JH: What learning experiences can we take from some of the early activism around HIV/AIDS to inform our communal response to Covid-19?

CWH: I think the one of the first things to remember is there is global awareness around HIV and a shared recognition that all levels of government and all sectors of society have a role to play in ending the epidemic. But in the early days, HIV activists in the United States and other countries were pushing hard against very apathetic governments, much in the same way that we’re pushing for the federal government’s leadership to recognize the gravity of what we are facing and how messaging from the top is critically important. Much of what we are seeing now is an amplification of the dynamic we saw in the early 1980s around HIV/AIDS. The political motives might be slightly different, but the effect is the same: an epidemic that is allowed to fester because of misalignments between politics and public health.

So, it is important to remember in this Covid-19 moment that the gains made by the HIV community in fighting the HIV epidemic didn’t just happen. People fought hard: pushing political leaders; educating the public; and battling the stigma, apathy, and antipathy that were fueling the epidemic. They understood that treatment and vaccines would be game-changers, but the goal was also to expand access to healthcare and to make sure that we valued the lives of the most vulnerable. And some of our most valuable protocols and procedures for drug discovery and approval at the NIH, FDA, and other institutions are the result of lessons learned during the early days of the HIV epidemic.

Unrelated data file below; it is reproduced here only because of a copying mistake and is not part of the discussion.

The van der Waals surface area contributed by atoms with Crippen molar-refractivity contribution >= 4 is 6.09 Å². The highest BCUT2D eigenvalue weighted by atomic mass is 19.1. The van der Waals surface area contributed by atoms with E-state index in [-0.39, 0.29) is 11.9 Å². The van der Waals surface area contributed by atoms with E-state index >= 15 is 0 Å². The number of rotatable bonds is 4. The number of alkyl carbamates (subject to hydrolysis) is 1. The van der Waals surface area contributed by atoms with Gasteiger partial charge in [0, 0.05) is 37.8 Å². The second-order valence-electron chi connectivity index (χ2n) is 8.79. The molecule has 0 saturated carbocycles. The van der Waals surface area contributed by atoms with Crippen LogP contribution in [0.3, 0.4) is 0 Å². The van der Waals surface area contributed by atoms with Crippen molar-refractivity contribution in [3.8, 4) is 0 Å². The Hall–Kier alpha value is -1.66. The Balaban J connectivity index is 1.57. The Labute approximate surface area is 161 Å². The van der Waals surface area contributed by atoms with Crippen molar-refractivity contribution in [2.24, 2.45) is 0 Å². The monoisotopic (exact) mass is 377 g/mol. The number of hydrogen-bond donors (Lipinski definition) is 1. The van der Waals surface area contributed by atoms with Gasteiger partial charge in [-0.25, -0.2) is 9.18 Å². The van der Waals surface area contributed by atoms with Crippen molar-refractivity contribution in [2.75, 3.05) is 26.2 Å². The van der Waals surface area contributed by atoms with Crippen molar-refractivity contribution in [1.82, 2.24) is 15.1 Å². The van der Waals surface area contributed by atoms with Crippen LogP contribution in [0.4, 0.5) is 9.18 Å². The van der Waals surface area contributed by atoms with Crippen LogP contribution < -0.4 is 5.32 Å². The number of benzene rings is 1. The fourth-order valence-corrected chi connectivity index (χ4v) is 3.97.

A second parallel between the HIV epidemic and Covid-19 is that both have a crisis within a crisis. When we started to see the numbers in terms of racial and ethnic disparities related to Covid-19, it reminded many of us of the trends within HIV. With HIV, we failed to recognize how decades of limited access to healthcare, economic resources, education, and information within communities of color meant that they were already highly vulnerable prior to the epidemic, and our response once the disparities were known was not as aggressive as it should have been. Decades into the HIV epidemic, despite everything we have learned and the interventions we have developed, we see that the HIV epidemic still looks very different depending on the population we are talking about. We have made substantial progress, but we still have a ways to go in eliminating the crisis within the crisis. We are likely to see this with Covid-19 as well. The question becomes, at what point will we recognize that if we enter epidemics from different social positions and with different resources, it is inevitable that our fortunes within that epidemic will vary greatly unless we intervene. We navigate the same turbulent waters of an epidemic, but we are not all in the same boat.

This conversation was conducted on July 20, 2020. It has been edited for length and clarity.